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TEL AVIV, Israel — Automakers should stop treating cybersecurity researchers as adversaries and instead consider them collaborators.
So says David Colombo, the teen hacker who exploited flaws in third-party software that allowed him to access approximately two dozen Tesla vehicles this year.
His hack spotlighted vulnerabilities that let him open and close car doors and honk the horns. While speaking at EcoMotion, the annual Israeli innovation and mobility conference held this month, he implored others in the auto industry to remember that this is not a Tesla-specific problem.
Automakers are consciously ignoring vehicle security vulnerabilities, and this puts all car users and [pedestrians] in serious danger,” said Colombo, who founded his own cybersecurity tech firm. “The fact is that I, as a 19-year-old with free time, was able to hack into a Tesla quite easily. Like me, there are a lot of hackers who can do that.”
His sentiments run counter to a prevailing notion that the auto industry has gotten its act together since white-hat cyber researchers commandeered remote control of a Jeep Cherokee in 2015. That exploit caught the attention not only of the auto industry but also the Defense Department.
In many ways, the industry has responded. It established the Automotive Information Sharing and Analysis Center in which government, industry and academic representatives gather and share insights on known risks. Several automakers have organized bug-bounty programs so researchers such as Colombo can share the vulnerabilities they find.
Governments have responded as well. In July, new European Union regulations surrounding vehicle software and over-the-air updates go into effect, designed to reduce the risks introduced into passenger vehicles.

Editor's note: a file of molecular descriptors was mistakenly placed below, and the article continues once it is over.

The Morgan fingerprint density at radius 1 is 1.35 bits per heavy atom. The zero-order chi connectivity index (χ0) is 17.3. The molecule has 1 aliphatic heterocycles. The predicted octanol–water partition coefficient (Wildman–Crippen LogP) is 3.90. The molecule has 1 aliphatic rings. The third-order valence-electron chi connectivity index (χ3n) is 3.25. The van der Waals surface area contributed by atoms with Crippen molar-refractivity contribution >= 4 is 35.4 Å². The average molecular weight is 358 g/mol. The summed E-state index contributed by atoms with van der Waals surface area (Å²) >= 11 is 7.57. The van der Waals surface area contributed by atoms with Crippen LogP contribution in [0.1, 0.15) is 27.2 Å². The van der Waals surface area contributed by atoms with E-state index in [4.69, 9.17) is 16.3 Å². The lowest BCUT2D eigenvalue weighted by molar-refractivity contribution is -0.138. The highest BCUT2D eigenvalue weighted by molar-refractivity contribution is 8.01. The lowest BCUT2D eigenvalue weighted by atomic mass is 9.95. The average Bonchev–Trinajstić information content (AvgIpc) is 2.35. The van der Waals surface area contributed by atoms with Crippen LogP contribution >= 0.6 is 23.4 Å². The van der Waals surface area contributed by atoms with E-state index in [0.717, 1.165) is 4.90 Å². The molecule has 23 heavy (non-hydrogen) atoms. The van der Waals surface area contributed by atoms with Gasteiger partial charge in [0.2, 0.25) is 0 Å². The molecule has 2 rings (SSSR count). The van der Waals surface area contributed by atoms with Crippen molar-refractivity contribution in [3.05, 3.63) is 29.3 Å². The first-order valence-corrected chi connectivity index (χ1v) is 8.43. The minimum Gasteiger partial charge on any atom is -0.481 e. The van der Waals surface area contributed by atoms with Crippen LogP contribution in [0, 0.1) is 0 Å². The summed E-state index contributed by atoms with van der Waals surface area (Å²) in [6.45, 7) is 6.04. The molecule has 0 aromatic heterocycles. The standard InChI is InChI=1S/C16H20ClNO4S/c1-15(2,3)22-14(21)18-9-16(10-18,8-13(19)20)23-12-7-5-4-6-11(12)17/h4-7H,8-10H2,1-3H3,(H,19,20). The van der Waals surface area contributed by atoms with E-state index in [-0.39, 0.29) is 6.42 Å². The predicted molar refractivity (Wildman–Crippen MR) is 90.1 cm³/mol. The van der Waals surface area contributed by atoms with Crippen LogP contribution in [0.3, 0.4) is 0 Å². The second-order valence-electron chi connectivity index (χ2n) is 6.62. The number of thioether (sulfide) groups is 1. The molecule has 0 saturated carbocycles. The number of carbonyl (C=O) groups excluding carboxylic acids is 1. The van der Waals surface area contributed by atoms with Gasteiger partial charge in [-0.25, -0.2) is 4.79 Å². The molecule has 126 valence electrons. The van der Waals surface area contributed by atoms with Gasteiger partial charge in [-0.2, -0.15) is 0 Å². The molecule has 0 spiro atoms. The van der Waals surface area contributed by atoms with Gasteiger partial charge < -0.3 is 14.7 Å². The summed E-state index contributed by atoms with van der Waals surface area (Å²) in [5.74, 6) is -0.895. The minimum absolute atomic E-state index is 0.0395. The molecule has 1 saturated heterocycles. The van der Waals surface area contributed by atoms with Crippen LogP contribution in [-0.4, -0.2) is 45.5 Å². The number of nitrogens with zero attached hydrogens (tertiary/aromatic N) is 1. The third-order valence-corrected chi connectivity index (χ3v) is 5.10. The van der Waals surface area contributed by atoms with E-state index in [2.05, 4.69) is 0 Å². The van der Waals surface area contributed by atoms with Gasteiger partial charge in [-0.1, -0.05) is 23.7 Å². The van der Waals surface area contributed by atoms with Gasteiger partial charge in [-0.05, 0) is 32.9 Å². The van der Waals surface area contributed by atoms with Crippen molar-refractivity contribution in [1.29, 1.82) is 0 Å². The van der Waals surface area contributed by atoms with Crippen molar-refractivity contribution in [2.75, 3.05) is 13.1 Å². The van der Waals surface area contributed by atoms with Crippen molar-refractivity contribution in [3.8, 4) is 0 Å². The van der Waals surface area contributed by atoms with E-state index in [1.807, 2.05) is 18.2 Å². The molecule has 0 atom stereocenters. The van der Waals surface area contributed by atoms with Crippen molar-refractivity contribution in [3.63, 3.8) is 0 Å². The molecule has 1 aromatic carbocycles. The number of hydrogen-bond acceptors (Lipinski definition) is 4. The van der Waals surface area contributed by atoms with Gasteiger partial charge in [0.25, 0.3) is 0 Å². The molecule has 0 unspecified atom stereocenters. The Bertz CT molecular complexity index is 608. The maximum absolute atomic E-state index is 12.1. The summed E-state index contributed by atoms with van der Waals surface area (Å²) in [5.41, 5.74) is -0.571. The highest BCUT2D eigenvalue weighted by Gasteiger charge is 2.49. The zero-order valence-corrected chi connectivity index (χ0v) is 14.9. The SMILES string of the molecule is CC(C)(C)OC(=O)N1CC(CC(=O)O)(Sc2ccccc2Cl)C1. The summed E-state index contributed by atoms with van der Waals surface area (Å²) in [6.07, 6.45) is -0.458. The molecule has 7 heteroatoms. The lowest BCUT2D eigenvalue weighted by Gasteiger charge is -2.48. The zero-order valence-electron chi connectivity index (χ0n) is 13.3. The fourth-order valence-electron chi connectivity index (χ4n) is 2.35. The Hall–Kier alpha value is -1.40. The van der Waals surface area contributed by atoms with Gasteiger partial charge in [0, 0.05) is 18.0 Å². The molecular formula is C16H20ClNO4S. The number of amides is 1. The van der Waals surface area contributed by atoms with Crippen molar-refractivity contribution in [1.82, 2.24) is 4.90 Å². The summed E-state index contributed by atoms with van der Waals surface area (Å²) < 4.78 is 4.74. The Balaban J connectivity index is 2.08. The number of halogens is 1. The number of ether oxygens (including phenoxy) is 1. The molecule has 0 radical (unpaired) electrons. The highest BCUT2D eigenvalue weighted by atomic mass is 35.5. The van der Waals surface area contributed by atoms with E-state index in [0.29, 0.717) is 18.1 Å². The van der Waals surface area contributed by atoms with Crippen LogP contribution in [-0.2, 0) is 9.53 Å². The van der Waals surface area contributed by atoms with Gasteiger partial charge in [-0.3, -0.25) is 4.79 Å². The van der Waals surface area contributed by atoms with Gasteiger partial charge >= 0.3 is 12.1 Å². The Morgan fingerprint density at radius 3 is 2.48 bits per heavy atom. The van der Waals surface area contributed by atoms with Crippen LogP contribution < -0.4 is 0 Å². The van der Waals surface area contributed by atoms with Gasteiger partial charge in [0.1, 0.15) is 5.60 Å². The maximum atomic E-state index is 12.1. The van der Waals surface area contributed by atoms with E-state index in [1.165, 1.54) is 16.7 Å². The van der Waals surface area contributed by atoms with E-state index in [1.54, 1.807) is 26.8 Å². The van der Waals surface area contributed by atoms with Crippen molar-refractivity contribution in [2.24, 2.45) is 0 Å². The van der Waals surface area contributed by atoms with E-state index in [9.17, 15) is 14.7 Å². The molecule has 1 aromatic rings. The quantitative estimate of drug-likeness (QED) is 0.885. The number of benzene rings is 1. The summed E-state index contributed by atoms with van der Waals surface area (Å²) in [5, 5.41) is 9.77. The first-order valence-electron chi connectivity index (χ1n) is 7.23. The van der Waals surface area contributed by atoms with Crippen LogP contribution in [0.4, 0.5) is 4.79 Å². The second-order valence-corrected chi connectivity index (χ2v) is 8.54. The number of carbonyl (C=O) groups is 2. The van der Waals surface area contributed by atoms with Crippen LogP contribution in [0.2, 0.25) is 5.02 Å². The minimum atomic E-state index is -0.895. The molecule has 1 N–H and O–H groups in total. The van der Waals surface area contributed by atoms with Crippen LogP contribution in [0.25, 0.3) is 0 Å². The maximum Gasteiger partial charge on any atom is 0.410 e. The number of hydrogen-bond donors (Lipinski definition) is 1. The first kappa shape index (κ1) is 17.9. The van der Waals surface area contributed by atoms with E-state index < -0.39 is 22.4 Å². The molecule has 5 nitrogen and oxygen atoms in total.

Those have ushered in a pivot around automotive cybersecurity, from thinking about it as something that happens aboard a vehicle to thinking about cybersecurity throughout a vehicle’s lifetime, according to Roy Fridman, CEO at C2A Security, a Jerusalem-based cybersecurity startup.
“The new regulation actually means ‘we require you to have a cyber life cycle management system in your vehicle,’ and it comes from the understanding that cyber is a living thing and that new weaknesses are constantly being discovered,” he said.
Still, many believe the industry can do more to thwart cyberthreats. And it’s not just third-party researchers or startups that see flaws.
“The automotive industry lags behind other industries,” said Shaya Feedman, cybersecurity weakness researcher at Faurecia Security Technologies, a subsidiary of the global supplier.
“If I find a security vulnerability in a technology company’s software, not only am I encouraged to disclose it to them, they even reward me to and rush to fix the loophole. The automotive industry is not used to working in a collaborative mode. The rest of the world is much more collaborative.”
Faurecia started its cybersecurity unit with 60 employees in 2019, and Feedman said the team has identified thousands of vulnerabilities in nearly every vehicle model to date. These gateways could allow hackers to penetrate critical safety systems, such as braking, engine systems and steering control.
At a time when electric vehicle sales are increasing, he warns there are new complications.
“There is a clear and immediate danger that the auto industry is knowingly ignoring,” Feedman said. “In electric vehicles, they can break into the battery and turn it into a bomb.”
With a rush toward electrification as governments and industries seek to decarbonize, the cyberthreat extends beyond automotive.
“One must look at the big picture and understand that it is not just vehicles, but mobility in general,” Colombo said.
“Cars and planes and ships. … Security researchers are aware of the problem, but the general public does not pay attention to it.”